The Start Workflow Action has been added to allow SharePoint 2013 workflows to start SharePoint 2010 workflows’ direction from the workflow. This provides an easy way to use the new workflow platform, but still use the investments that have been made in built and tested works using the SharePoint 2010 version. Just like all the other actions, you can add it directly from the Shapes or workflow Actions menu. When configured, your existing workflows are ready to use again without any modifications until you are ready to modify them.

Navigating the User Interface

SharePoint Designer provides a consistent user interface with the common Ribbon UI to help discover the tasks you can perform in SPD against your SharePoint sites. The navigation of SPD uses grouping of logical SharePoint artifacts for users to quickly navigate to the actions needed. This interface makes navigation and discovery of your SharePoint site and information architecture easier. Figure 3 shows SharePoint Designer in action.



SharePoint Designer is tightly integrated to the SharePoint sites you are editing, and you must be connected to a SharePoint site to use the features of SharePoint Designer. After you connect to a site, the details display along with the permissions and settings. Connecting to a site is required for the information that is displayed and to allow for the direct changes to be made to the site. SharePoint Designer does not store the data locally but always makes the changes directly to the site after the Save and/or Publish buttons are pressed.

The navigation for SharePoint Designer 2013 has remained the same as the previous version with the site objects grouped in the navigation pane, which makes it easy to find what you are looking for. The site objects are grouped into common actions by the following categories: Site Information, Lists and Libraries, Workflows, Site Pages, Site Assets, Content Types, Site Columns, External Content Types, Data Sources, Master Pages, Site Groups, Subsites, and All Files. From the Navigation menu you can begin changing the content of the site as needed. Select the site objects you would like to change, and the Summary menu shows a list of all the items on that site. For example, if you select Site Page, you see a list of all the site pages with actions on the Ribbon to make modifications.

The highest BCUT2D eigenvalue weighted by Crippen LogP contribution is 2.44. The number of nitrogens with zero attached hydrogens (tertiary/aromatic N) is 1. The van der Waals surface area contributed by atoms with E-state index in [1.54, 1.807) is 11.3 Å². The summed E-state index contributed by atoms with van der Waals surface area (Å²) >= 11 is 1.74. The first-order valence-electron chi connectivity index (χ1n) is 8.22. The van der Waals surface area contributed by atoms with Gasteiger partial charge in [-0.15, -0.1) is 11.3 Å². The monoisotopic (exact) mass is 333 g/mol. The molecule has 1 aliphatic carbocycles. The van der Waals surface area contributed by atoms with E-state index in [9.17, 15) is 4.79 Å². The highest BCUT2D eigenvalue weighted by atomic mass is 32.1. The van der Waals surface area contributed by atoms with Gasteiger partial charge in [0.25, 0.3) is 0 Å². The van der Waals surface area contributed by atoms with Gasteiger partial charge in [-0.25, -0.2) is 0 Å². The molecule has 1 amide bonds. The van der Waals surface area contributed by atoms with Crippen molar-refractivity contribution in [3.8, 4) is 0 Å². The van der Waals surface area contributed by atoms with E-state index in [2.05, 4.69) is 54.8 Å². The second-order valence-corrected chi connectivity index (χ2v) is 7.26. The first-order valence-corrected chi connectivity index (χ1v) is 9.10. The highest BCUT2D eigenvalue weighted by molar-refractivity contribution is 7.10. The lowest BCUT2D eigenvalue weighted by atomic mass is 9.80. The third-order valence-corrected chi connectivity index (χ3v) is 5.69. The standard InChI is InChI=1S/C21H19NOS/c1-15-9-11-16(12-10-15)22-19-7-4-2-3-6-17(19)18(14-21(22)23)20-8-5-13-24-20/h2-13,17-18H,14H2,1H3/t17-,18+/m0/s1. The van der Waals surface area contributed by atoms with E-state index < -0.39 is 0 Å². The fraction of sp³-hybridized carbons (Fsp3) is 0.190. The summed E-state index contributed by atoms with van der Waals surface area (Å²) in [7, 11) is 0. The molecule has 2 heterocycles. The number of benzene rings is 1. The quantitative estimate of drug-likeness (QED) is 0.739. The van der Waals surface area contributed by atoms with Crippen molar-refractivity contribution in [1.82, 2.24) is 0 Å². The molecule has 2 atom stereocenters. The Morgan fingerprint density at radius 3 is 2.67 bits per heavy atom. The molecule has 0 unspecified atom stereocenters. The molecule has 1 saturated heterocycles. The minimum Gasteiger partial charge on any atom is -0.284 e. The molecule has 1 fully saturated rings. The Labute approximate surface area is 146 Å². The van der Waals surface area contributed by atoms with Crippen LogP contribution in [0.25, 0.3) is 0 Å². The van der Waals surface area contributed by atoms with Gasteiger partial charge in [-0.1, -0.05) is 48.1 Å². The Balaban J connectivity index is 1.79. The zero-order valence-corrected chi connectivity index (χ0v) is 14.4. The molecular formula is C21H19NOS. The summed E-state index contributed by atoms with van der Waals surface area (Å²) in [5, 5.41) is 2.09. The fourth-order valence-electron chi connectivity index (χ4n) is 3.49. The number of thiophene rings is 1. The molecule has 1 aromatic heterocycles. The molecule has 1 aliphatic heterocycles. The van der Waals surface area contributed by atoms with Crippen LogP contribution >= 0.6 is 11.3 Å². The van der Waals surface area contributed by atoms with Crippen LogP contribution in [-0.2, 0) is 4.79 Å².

The Ribbon was introduced in SharePoint Designer 2010 and is used to perform actions in SharePoint Designer just like in Microsoft Office products. The Ribbon user interface makes it easier for you to work with site objects by showing contextual tabs based on the selected objects that you click. The Ribbon interface makes it simple to manage your site with all the options available in a single interface and grouped together.

Workflow developers new to SharePoint Designer can find the full and rich capabilities wanted for any development, testing, and quick changes. New workflows that can be created for a site are based on the list, reusable, or site workflow. In addition to the new features added, you still have the capabilities around the existing actions and conditions. Management of the workflows can be done directly in SharePoint Designer as well as publishing the new workflows created.

Having the ability to create, design, and work with Business Connectivity Services (BCS) in SharePoint 2013 allows users to quickly manage their external content types. Using SharePoint Designer you can view your external content types and make new ones. The external content types can connect to databases, .NET types, or web services, and you can have SharePoint Designer auto-generate the methods needed to perform your create, read, update, and delete (CRUD) changes, and finder/query operations against the back ends. Finally, you can create the external lists associated with your external content type in SharePoint Designer.